South Sudan still matters to the U.S. on human rights and security grounds. Since December 2013, government armed forces have disintegrated into clusters of ethnic militias accustomed to a culture of ethnically-targeted killing and rape of vulnerable women and girls. The United States should fear a South Sudan fragmented along ethnic and regional enclaves as a potential haven for terrorists in the region. History has taught us that the collapse of authority and the absence of a functioning government in Somalia in the 1990s led to the emergence of Al-Shabab as an alternative actor to fill the political vacuum. Other rebel groups from Sudan, Ethiopia and the Democratic Republic of Congo could turn South Sudan into a refuge. The United States should be worried about the ability of South Sudan’s government to restore law and order, to keep the country together, and to establish a viable inclusive government.
Furthermore, the spillover effects from the conflict in South Sudan will probably exacerbate conflicts in neighboring countries, in particular Sudan, Ethiopia, Uganda, and Congo. These countries not only share borders with South Sudan but also host similar ethnic groups with historical and political ties. There is also a possibility that hostilities will increase between different ethnic groups with ties across the borders.
The Trump administration has yet to issue a policy statement outlining its strategy for South Sudan. I echo the sentiment expressed by a group of U.S. senators in their letter urging the administration to lead a political process for South Sudan. But Trump and his team should avoid the shortcomings of the previous administration. It is not effective for the United States to view South Sudan’s crisis solely through the prism of regional security. South Sudan’s crisis is a political one and it requires a political solution. Washington urgently needs to appoint a high-level envoy with a credible mandate to convene an inclusive political process.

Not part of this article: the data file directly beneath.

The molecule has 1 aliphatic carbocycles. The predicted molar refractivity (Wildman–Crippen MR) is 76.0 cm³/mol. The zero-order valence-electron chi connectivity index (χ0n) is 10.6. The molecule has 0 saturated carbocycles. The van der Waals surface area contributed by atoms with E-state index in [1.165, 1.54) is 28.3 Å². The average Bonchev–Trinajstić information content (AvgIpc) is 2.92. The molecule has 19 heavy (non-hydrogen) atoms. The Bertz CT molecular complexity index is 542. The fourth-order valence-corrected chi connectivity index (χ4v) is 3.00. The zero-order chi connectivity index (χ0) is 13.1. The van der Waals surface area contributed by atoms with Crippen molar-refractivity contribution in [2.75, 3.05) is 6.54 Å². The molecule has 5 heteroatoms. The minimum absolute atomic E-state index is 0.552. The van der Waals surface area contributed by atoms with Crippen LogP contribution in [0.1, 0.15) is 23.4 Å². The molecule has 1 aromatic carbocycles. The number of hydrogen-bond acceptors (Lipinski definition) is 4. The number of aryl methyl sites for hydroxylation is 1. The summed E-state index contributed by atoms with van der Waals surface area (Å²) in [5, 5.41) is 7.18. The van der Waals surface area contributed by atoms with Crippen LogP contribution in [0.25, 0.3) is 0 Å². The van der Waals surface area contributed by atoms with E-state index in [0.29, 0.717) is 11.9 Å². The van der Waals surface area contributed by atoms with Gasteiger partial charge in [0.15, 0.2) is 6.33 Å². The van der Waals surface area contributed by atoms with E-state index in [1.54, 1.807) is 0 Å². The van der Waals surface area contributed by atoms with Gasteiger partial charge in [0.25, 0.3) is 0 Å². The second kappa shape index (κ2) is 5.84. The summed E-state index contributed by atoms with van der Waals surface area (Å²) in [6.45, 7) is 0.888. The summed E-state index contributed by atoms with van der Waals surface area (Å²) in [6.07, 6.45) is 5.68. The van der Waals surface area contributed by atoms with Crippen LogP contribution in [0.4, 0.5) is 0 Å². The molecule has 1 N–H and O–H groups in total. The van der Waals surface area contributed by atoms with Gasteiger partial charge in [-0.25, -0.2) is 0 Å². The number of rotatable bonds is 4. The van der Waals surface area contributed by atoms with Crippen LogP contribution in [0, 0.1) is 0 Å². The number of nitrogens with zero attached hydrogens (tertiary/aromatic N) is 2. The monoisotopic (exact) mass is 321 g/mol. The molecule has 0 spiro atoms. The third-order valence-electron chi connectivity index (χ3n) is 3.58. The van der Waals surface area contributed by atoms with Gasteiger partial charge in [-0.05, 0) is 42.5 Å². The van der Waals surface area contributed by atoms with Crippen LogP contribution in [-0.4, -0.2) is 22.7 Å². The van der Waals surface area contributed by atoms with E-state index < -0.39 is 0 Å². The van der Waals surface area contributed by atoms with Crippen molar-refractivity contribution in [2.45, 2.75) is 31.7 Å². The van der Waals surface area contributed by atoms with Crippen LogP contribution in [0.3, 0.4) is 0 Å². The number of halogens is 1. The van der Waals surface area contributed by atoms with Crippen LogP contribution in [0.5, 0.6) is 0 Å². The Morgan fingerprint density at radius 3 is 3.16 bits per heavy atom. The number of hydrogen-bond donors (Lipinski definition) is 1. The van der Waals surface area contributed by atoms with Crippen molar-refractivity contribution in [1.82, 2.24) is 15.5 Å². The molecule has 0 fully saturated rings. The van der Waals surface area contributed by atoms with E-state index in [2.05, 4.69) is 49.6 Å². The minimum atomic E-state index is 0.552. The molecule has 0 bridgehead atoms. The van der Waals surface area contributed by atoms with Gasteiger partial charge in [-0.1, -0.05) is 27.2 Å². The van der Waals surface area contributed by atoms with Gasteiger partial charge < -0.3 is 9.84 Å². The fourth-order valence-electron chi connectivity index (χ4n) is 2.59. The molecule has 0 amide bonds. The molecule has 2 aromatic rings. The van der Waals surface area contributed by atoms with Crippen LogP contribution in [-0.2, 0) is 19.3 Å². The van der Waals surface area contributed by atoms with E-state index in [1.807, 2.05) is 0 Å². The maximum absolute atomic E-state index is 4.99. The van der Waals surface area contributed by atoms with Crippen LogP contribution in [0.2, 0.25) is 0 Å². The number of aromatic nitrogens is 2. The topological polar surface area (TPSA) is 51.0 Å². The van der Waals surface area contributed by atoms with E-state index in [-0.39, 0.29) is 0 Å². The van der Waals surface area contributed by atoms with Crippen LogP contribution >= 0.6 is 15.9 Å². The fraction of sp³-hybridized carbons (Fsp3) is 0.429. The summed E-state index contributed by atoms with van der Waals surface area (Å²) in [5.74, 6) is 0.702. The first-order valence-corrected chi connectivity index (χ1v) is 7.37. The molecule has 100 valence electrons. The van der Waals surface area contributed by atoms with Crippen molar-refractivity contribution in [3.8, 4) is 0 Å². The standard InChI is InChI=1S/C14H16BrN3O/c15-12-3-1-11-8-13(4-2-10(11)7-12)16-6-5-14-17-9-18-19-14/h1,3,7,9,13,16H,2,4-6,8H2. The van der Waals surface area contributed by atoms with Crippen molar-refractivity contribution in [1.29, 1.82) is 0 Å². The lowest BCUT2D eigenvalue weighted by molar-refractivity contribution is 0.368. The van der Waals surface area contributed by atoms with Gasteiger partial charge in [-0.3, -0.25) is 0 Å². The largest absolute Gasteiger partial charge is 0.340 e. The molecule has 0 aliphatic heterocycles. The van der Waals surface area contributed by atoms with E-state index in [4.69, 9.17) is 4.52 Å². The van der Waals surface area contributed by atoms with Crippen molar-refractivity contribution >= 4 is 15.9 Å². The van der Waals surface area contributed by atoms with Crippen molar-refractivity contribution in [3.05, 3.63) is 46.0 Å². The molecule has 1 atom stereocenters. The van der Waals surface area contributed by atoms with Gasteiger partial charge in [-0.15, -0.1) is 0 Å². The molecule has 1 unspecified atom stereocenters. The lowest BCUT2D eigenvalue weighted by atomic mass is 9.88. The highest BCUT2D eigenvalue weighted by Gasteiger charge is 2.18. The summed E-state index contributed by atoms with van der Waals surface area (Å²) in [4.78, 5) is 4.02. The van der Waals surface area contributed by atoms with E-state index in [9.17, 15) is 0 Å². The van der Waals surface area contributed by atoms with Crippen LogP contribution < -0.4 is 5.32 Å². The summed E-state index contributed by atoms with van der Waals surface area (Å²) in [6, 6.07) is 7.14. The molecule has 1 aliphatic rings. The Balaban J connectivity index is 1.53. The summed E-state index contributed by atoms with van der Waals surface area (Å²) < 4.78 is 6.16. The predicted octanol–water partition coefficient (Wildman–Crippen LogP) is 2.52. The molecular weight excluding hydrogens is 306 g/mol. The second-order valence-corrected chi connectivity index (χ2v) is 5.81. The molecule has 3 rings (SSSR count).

This political process should be geared toward forming an interim government tasked with ending the war, returning the displaced, holding those who committed crimes against humanity accountable and preparing the country for a national election. It should include not only the main warring parties but also the newly-formed opposition groups. This strategy should be enhanced by a robust multilateral diplomatic effort led by the United States to create a broad coalition of regional and international actors, including the United Nations and the African Union, to address the security and humanitarian catastrophe.
Of course, there is no quick fix when it comes to restoring peace in South Sudan. But the United States can create a new momentum to address South Sudan’s political impasse not only by saving lives through delivering the supply of aid, but also creating an enabling political environment for long-term stability to prevent future conflict and the further loss of lives.
Amir Idris is a South Sudanese academic and professor and chair of Department of African and African American Studies at Fordham University, New York City.